Link the struggles
A call for workers' struggles to be linked up with the political campaign of the Socialist Alliance was made at the open conference of RMT train crew and shunting grade members that took place in Birmingham on February 10. The meeting was called to build support for a planned ballot for industrial action over safety and to launch a 'train crews charter', which opposes any extension of driver-only operation.
The downgrading of the guard's role has led to the compromising of the safe running of trains and many members believe the time has come to take a stand, as shown by the numerous militant contributions from the 120 or so activists present.
Three SA members highlighted the role of the alliance. Greg Tucker, London Socialist Alliance chair, and Steve West of Greater Manchester Socialist Alliance both stressed that we in the SA were ahead of the union when it came to campaigning: we had already had a day of action for rail safety, and leafleted at railway stations over the issue of renationalisation under the control of workers and passengers. The comrades reported that they had received a positive response. The reaction to this from the full-time officials, who included president Phil Boston and assistant general secretary Bob Crow, was that the union would take this up and start a similar leafleting campaign.
The other SA member was myself. In my speech I backed the forthcoming campaign, but went on to state that it was a great shame that we did not have the foresight to coordinate this with the tubeworkers. Indeed we should be linking these sorts of campaigns with the struggles of other workers beyond our industry: for example, the car workers of Luton and the steel workers of Corus. We should also be seeking to raise our campaigns to encompass the fight of workers as a class, taking in such demands as the abolition of the anti-trade union laws.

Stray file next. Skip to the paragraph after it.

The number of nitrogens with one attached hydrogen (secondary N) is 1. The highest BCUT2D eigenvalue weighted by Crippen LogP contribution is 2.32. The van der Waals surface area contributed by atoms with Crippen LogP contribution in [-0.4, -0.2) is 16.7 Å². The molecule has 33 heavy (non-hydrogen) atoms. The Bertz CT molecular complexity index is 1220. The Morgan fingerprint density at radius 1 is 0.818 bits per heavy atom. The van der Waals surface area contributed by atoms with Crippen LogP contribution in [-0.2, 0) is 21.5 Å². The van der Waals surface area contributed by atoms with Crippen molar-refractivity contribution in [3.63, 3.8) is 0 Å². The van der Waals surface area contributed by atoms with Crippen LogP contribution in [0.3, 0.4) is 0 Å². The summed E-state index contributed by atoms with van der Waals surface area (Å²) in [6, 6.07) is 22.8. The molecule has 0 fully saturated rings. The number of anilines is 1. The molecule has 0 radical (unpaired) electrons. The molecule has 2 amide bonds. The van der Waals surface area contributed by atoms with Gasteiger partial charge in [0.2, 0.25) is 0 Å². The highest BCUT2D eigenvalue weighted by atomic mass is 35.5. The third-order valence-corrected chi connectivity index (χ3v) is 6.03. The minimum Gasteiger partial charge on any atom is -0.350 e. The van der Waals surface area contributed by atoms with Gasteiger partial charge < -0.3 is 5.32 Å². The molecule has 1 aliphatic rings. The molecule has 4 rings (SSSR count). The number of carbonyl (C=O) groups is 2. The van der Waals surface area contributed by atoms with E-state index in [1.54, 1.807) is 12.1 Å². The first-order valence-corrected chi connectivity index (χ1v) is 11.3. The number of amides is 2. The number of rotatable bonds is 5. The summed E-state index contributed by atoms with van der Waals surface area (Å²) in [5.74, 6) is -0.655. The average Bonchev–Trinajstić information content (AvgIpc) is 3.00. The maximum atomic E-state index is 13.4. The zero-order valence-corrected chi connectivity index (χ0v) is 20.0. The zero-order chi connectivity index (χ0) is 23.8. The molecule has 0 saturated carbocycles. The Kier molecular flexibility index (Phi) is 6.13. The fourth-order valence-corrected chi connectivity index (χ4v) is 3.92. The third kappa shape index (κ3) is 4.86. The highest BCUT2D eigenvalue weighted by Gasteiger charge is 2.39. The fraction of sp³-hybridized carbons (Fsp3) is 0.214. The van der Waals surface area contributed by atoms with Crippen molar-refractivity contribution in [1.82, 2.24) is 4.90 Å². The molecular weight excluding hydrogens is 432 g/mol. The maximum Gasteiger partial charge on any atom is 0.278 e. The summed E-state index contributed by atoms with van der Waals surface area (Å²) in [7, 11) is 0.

Many contributions from the floor praised the defiant action of RMT members involved in the tubeworkers' strike, especially in the light of the high court injunction. There was also criticism of past efforts from our full-time officials for dragging their feet. Members have in the past endured some very spurious accounts of how legal constraints have tied the leadership's hands.
Many believe, however, that in the past court action has been very convenient for the full-time officials, who have used it as an excuse not to give their full support to rank and file demands for industrial action. Last week's strike by RMT tubeworkers demonstrated that the anti-union legislation can be sidelined if the will is there.
Bob Crow, who had himself been threatened by London Underground management for 'inciting' RMT members to strike following his presence on the picket line, talked about his "frustration" that yet again the courts had been used against the RMT. He praised Aslef members for their action and called for members to back the campaign against driver-only operation.
He did not, however, take up the argument about linking up workers' actions in defiance of the anti-union laws. Nor did he, as an apparently still loyal member of Arthur Scargill's Socialist Labour Party, comment on the Socialist Alliance.